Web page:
Cooking Chapbook

Notes from my kitchen in the D.C. area & beyond

Category: Vegetables

Meet my new friend, Kohlrabi

I had spied this strange pale green guy at the market long ago.

I wondered what it was. A blanched beet? A spidery wild cabbage? A leafy green married to a veggie tuber?

But as this interminable German winter is dissipating, I thought – who cares what it is! I better buy one soon! What if this little alien decided to lift off and disappear?

Kohlrabi

My line-up of Kohlrahi. Can you identify the perpetrator?

And so, here we are. Faced with Kohlrabi, aka a German turnip.

I felt rather certain that I hadn’t seen this vegetable before and that it would be missing in action from my favorite cookbooks. But nope. There it was.

Image

Here’s how “The Flavor Bible” describes it:

“Kohlrabi is an underrated vegetable. I admit it has not always been one of my favorites, but it has grown on me over the years. Now, I love it. I can’t precisely place its flavor, which is somewhere between a turnip, radish, and cauliflower.” – Vitaly Paley, Paley’s Place in Portland, Oregon

Vitaly goes on to say how versatile it is. His favorite way to make it is grilled or roasted and drizzled with olive oil and sea salt. (I was intrigued, but my grillmaster was absentee.)

Then I turned to Mark Bittman. I am ridiculously delighted when I find a gap in his classic “How to Cook Everything,” (it must be my old copy-editing self, the way-too-literal side of my brain). But he had kohlrabi covered:

“A bizarre-looking vegetable that’s treated like a turnip. The whole plant is edible, cooked or raw, but it’s the bulbous steam base that’s prized for its sweet, slightly piquant flavor and crisp texture.”

Peeling was recommended, but first, I wanted to peek inside.

Kohlrabi

A Kohlrabi butt

I trimmed the arms off, turned it over, and sliced it in half.

Kohlrabi in half

Two halves make a whole Kohlrabi

Here’s the inside. It looked rather like the inside of an apple or a radish to me.

Kohlrabi slices

Kohlrabi slices

Having no earthly idea what to do with it, I hacked it into slices.

The taste is very fresh, sort of like the great hit you get from an apple straight from the tree – but not sweet. Raw Kohlrabi is crisp, like a radish, but with the flavor impression of a snap pea plucked from a garden tendril. Very nice.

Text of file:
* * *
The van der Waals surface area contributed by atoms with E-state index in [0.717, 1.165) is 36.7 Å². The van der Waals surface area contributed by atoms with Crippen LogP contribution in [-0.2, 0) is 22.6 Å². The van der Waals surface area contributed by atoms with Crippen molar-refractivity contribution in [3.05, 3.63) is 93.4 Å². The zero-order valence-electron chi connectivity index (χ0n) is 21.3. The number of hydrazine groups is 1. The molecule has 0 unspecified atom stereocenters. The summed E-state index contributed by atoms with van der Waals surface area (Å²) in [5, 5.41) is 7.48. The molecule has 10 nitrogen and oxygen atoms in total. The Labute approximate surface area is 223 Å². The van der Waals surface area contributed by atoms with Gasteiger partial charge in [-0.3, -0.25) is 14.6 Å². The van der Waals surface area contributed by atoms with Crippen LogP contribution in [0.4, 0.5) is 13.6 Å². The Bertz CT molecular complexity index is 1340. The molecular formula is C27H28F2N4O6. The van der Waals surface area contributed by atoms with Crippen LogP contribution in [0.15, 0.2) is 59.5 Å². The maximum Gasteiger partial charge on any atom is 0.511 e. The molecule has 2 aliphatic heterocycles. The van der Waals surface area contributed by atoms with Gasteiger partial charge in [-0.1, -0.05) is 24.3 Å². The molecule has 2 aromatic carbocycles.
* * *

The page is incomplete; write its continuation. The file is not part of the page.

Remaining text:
But I couldn’t eat all that raw Kohlrabi. I needed to cook it.

Kohlrabi gratin? Kohlrabi risotto? Roasted Kohlrabi?

I was still confused what Kohlrabi would taste like cooked, so I turned to “The Flavor Bible” for ideas. It recommended, among other things, soy sauce. Recommended cooking techniques included stir-fry.

So that’s where I headed. (Plus, we had leftover steak and rice from last night, and a red bell pepper waiting to be used. And we always have garlic and onions.)

Ten minutes later, my first Kohlrabi lunch:

Kohlrabi stir fry

Kohlrabi stir fry

The Kohlrabi softens nicely, with a clean, savory taste that fit in with everything else well. I even got daring after a test bite and squirted fish sauce over the entire pan!

Kohlrabi turned out to be simpler to deal with than other veggies, like artichokes or even pesky broccoli with all its florets. I think Kohlrabi will definitely be circling for a return visit.

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April farmer’s market loot in Germany

Market produce in Germany in April

Market produce in Germany in April

The winter edge is starting to wear off, slowly but surely, after the coldest March and the darkest winter on record.

Here in Southern Germany, the markets blooming with produce.

Here’s what I picked up this weekend. The lemon is from afar – Spain, I think – but the rest is local.

We’ve also hit upon the start of spargel season, the beloved asparagus, white or green, found during these brief weeks on restaurant menus all across the city. Spargel is still rather expensive, around $10 a pound at the farmer’s market, but the price will fall as the season nears its peak. (I leaned this the hard way after paying 9€ last year, in a newcomer’s green excitement.) I’m waiting now for a thick bundle of white stalks to peel down to their pearly cores and grill to that divine crunchy sweetness.